However, lets return to Yagodas graphic art. Our short excursion into his world shows the importance of Myroslav Yagodas early graphic works. It is obvious that Yagodas philosophical and creative development started with his dark graphic works and continued with his painting of the dark period and not the other way around. Perhaps that is why these dark graphic works seem primary. In fact, I believe that Yagoda mastered the ink technique much earlier. This is only natural if we take into account that he started as a poor student, like all of us at that time and oil paints and canvases were way beyond his means. Poverty was a way of life. Later on, despite the fact that Yagoda spent a lot of money to create his paintings, he never parted from his state of ritual poverty.

If we periodize Yagodas graphic works, they certainly developed along with his stylistic changes in oil painting and in his verbal creativity - because they encompass much more than his poetic works.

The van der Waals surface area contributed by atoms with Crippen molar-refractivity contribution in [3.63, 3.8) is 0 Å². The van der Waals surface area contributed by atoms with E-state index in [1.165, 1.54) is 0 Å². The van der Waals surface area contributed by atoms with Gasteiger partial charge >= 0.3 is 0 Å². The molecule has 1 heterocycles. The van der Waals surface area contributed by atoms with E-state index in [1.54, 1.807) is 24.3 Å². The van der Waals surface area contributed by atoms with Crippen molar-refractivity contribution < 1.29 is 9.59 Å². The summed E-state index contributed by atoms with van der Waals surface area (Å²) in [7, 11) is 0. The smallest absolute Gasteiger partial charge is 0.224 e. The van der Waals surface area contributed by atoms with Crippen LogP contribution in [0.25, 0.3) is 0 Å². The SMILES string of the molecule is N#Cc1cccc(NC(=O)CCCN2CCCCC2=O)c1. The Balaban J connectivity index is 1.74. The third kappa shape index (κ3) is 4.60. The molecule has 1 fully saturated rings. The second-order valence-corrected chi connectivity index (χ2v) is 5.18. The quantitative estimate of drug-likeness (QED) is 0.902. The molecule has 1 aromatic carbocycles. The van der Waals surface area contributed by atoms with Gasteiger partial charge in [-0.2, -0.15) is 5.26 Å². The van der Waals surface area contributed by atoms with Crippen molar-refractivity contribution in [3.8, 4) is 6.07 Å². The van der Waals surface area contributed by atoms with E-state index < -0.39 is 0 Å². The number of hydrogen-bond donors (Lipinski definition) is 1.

When I wrote about Yagodas first oil painting period a year ago, I conventionally called it psychedelic (1980 - early 1990s). I defined the decisive feature of this period as his willingness to give in to this risky creative act, from which he was likely to never return. And, it seems he did not return, but not because of illness or alcohol but because he was blinded by the darkness... As soon as he came face to face with the Radiant or the Dark, he burnt out his eyes, so he did not see the world, as we, ordinary people, do. The Dark and the Flash were his colours yes, the Dark and the Flash, which obscured and lit up the presence of the Dark One and/or the Radiant One.